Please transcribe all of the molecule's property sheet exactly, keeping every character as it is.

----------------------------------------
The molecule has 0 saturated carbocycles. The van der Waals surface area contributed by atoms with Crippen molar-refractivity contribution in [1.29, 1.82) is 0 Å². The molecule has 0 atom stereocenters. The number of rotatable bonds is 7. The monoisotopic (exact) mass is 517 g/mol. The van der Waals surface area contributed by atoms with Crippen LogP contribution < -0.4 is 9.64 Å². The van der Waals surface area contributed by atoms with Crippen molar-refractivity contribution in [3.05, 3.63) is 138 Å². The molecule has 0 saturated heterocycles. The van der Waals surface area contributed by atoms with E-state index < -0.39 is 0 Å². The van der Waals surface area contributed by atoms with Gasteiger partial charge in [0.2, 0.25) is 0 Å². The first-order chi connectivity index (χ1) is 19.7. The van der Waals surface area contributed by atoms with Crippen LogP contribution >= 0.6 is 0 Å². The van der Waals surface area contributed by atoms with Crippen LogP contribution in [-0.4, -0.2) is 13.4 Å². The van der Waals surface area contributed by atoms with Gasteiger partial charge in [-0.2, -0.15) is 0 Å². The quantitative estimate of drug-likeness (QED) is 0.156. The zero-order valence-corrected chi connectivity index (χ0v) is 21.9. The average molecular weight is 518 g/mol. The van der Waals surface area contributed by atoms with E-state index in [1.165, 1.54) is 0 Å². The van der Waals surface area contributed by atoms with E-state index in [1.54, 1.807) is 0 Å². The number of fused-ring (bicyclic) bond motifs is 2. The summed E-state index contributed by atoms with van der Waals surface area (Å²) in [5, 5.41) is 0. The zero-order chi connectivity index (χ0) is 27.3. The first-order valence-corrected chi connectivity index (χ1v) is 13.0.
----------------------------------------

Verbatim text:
The molecule has 0 saturated carbocycles. The van der Waals surface area contributed by atoms with Crippen molar-refractivity contribution in [1.29, 1.82) is 0 Å². The molecule has 0 atom stereocenters. The number of rotatable bonds is 7. The monoisotopic (exact) mass is 517 g/mol. The van der Waals surface area contributed by atoms with Crippen LogP contribution < -0.4 is 9.64 Å². The van der Waals surface area contributed by atoms with Crippen molar-refractivity contribution in [3.05, 3.63) is 138 Å². The molecule has 0 saturated heterocycles. The van der Waals surface area contributed by atoms with E-state index < -0.39 is 0 Å². The van der Waals surface area contributed by atoms with Gasteiger partial charge in [0.2, 0.25) is 0 Å². The first-order chi connectivity index (χ1) is 19.7. The van der Waals surface area contributed by atoms with Crippen LogP contribution >= 0.6 is 0 Å². The van der Waals surface area contributed by atoms with Crippen LogP contribution in [-0.4, -0.2) is 13.4 Å². The van der Waals surface area contributed by atoms with Gasteiger partial charge in [-0.2, -0.15) is 0 Å². The quantitative estimate of drug-likeness (QED) is 0.156. The zero-order valence-corrected chi connectivity index (χ0v) is 21.9. The average molecular weight is 518 g/mol. The van der Waals surface area contributed by atoms with E-state index in [1.165, 1.54) is 0 Å². The van der Waals surface area contributed by atoms with E-state index in [1.54, 1.807) is 0 Å². The number of fused-ring (bicyclic) bond motifs is 2. The summed E-state index contributed by atoms with van der Waals surface area (Å²) in [5, 5.41) is 0. The zero-order chi connectivity index (χ0) is 27.3. The first-order valence-corrected chi connectivity index (χ1v) is 13.0.